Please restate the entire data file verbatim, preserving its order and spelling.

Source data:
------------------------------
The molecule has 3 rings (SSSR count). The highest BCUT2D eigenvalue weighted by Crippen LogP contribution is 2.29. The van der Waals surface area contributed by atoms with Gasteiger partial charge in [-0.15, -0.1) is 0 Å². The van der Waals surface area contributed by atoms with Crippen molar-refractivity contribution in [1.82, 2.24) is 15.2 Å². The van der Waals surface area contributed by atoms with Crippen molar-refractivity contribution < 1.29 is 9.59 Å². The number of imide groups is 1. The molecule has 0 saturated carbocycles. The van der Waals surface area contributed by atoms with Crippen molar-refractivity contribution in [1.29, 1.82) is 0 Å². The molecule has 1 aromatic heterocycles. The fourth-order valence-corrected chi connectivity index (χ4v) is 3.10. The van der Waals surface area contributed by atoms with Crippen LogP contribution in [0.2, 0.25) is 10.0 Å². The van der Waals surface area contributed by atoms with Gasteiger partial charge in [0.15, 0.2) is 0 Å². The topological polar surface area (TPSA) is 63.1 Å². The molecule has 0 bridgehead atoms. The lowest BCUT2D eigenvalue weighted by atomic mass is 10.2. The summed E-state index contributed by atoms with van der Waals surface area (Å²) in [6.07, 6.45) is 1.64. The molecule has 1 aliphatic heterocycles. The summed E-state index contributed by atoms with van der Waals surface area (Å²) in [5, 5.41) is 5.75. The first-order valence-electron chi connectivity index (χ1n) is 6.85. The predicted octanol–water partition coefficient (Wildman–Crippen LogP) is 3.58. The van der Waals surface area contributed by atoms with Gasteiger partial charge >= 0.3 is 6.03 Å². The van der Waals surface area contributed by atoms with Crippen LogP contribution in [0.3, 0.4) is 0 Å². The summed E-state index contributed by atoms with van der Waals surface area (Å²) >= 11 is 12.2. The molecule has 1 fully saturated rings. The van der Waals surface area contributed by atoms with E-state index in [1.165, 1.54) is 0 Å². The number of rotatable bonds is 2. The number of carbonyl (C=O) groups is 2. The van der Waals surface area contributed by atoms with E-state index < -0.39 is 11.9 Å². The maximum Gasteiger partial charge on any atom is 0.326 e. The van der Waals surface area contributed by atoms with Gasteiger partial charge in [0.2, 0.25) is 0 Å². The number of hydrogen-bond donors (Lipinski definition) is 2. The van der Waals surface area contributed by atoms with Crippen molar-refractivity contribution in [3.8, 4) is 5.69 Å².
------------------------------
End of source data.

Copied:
The molecule has 3 rings (SSSR count). The highest BCUT2D eigenvalue weighted by Crippen LogP contribution is 2.29. The van der Waals surface area contributed by atoms with Gasteiger partial charge in [-0.15, -0.1) is 0 Å². The van der Waals surface area contributed by atoms with Crippen molar-refractivity contribution in [1.82, 2.24) is 15.2 Å². The van der Waals surface area contributed by atoms with Crippen molar-refractivity contribution < 1.29 is 9.59 Å². The number of imide groups is 1. The molecule has 0 saturated carbocycles. The van der Waals surface area contributed by atoms with Crippen molar-refractivity contribution in [1.29, 1.82) is 0 Å². The molecule has 1 aromatic heterocycles. The fourth-order valence-corrected chi connectivity index (χ4v) is 3.10. The van der Waals surface area contributed by atoms with Crippen LogP contribution in [0.2, 0.25) is 10.0 Å². The van der Waals surface area contributed by atoms with Gasteiger partial charge in [0.15, 0.2) is 0 Å². The topological polar surface area (TPSA) is 63.1 Å². The molecule has 0 bridgehead atoms. The lowest BCUT2D eigenvalue weighted by atomic mass is 10.2. The summed E-state index contributed by atoms with van der Waals surface area (Å²) in [6.07, 6.45) is 1.64. The molecule has 1 aliphatic heterocycles. The summed E-state index contributed by atoms with van der Waals surface area (Å²) in [5, 5.41) is 5.75. The first-order valence-electron chi connectivity index (χ1n) is 6.85. The predicted octanol–water partition coefficient (Wildman–Crippen LogP) is 3.58. The van der Waals surface area contributed by atoms with Gasteiger partial charge >= 0.3 is 6.03 Å². The van der Waals surface area contributed by atoms with Crippen LogP contribution in [0.3, 0.4) is 0 Å². The summed E-state index contributed by atoms with van der Waals surface area (Å²) >= 11 is 12.2. The molecule has 1 fully saturated rings. The van der Waals surface area contributed by atoms with E-state index in [1.165, 1.54) is 0 Å². The number of rotatable bonds is 2. The number of carbonyl (C=O) groups is 2. The van der Waals surface area contributed by atoms with E-state index < -0.39 is 11.9 Å². The maximum Gasteiger partial charge on any atom is 0.326 e. The van der Waals surface area contributed by atoms with Gasteiger partial charge in [0.2, 0.25) is 0 Å². The number of hydrogen-bond donors (Lipinski definition) is 2. The van der Waals surface area contributed by atoms with Crippen molar-refractivity contribution in [3.8, 4) is 5.69 Å².